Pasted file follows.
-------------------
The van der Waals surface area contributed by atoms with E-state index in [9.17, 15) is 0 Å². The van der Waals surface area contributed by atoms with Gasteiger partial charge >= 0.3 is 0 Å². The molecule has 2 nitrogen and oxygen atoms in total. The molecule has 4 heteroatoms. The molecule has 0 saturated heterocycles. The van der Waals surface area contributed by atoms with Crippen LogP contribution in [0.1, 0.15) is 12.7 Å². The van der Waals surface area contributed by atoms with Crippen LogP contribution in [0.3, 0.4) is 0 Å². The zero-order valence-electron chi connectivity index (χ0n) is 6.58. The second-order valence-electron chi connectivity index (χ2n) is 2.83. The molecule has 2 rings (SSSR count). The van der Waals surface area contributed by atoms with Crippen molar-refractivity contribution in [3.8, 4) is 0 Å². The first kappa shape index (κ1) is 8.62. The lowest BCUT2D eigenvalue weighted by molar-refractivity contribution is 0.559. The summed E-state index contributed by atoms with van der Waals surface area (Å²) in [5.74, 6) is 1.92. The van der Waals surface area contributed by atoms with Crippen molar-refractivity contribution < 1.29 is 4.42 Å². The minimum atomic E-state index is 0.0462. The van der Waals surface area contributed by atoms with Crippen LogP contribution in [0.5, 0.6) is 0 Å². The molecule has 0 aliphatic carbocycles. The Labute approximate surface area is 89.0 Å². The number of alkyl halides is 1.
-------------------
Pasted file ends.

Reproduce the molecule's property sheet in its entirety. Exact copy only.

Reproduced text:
The van der Waals surface area contributed by atoms with E-state index in [9.17, 15) is 0 Å². The van der Waals surface area contributed by atoms with Gasteiger partial charge >= 0.3 is 0 Å². The molecule has 2 nitrogen and oxygen atoms in total. The molecule has 4 heteroatoms. The molecule has 0 saturated heterocycles. The van der Waals surface area contributed by atoms with Crippen LogP contribution in [0.1, 0.15) is 12.7 Å². The van der Waals surface area contributed by atoms with Crippen LogP contribution in [0.3, 0.4) is 0 Å². The zero-order valence-electron chi connectivity index (χ0n) is 6.58. The second-order valence-electron chi connectivity index (χ2n) is 2.83. The molecule has 2 rings (SSSR count). The van der Waals surface area contributed by atoms with Crippen molar-refractivity contribution in [3.8, 4) is 0 Å². The first kappa shape index (κ1) is 8.62. The lowest BCUT2D eigenvalue weighted by molar-refractivity contribution is 0.559. The summed E-state index contributed by atoms with van der Waals surface area (Å²) in [5.74, 6) is 1.92. The van der Waals surface area contributed by atoms with Crippen molar-refractivity contribution < 1.29 is 4.42 Å². The minimum atomic E-state index is 0.0462. The van der Waals surface area contributed by atoms with Crippen LogP contribution in [0.5, 0.6) is 0 Å². The molecule has 0 aliphatic carbocycles. The Labute approximate surface area is 89.0 Å². The number of alkyl halides is 1.